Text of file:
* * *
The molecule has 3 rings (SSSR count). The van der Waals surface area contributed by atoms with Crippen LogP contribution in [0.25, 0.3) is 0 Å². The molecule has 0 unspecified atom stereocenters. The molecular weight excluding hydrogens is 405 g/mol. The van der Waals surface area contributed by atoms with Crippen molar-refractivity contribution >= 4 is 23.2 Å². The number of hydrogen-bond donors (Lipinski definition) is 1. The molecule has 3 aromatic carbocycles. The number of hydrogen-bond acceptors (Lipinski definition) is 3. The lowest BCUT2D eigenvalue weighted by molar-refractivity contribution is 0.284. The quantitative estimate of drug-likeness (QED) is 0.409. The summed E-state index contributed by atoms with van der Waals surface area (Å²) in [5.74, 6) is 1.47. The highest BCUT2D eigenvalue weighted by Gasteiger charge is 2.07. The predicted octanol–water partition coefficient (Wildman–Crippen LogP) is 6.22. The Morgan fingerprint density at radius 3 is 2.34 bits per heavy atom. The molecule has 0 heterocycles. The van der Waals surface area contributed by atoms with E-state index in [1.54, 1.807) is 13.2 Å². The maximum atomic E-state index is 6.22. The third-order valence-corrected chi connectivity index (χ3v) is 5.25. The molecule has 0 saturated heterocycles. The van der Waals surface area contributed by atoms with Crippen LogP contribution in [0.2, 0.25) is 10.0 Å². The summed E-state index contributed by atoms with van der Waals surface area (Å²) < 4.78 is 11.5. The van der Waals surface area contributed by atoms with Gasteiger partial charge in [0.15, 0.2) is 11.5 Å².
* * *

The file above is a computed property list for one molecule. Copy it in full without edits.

The molecule has 3 rings (SSSR count). The van der Waals surface area contributed by atoms with Crippen LogP contribution in [0.25, 0.3) is 0 Å². The molecule has 0 unspecified atom stereocenters. The molecular weight excluding hydrogens is 405 g/mol. The van der Waals surface area contributed by atoms with Crippen molar-refractivity contribution >= 4 is 23.2 Å². The number of hydrogen-bond donors (Lipinski definition) is 1. The molecule has 3 aromatic carbocycles. The number of hydrogen-bond acceptors (Lipinski definition) is 3. The lowest BCUT2D eigenvalue weighted by molar-refractivity contribution is 0.284. The quantitative estimate of drug-likeness (QED) is 0.409. The summed E-state index contributed by atoms with van der Waals surface area (Å²) in [5.74, 6) is 1.47. The highest BCUT2D eigenvalue weighted by Gasteiger charge is 2.07. The predicted octanol–water partition coefficient (Wildman–Crippen LogP) is 6.22. The Morgan fingerprint density at radius 3 is 2.34 bits per heavy atom. The molecule has 0 heterocycles. The van der Waals surface area contributed by atoms with E-state index in [1.54, 1.807) is 13.2 Å². The maximum atomic E-state index is 6.22. The third-order valence-corrected chi connectivity index (χ3v) is 5.25. The molecule has 0 saturated heterocycles. The van der Waals surface area contributed by atoms with Crippen LogP contribution in [0.2, 0.25) is 10.0 Å². The summed E-state index contributed by atoms with van der Waals surface area (Å²) < 4.78 is 11.5. The van der Waals surface area contributed by atoms with Gasteiger partial charge in [0.15, 0.2) is 11.5 Å².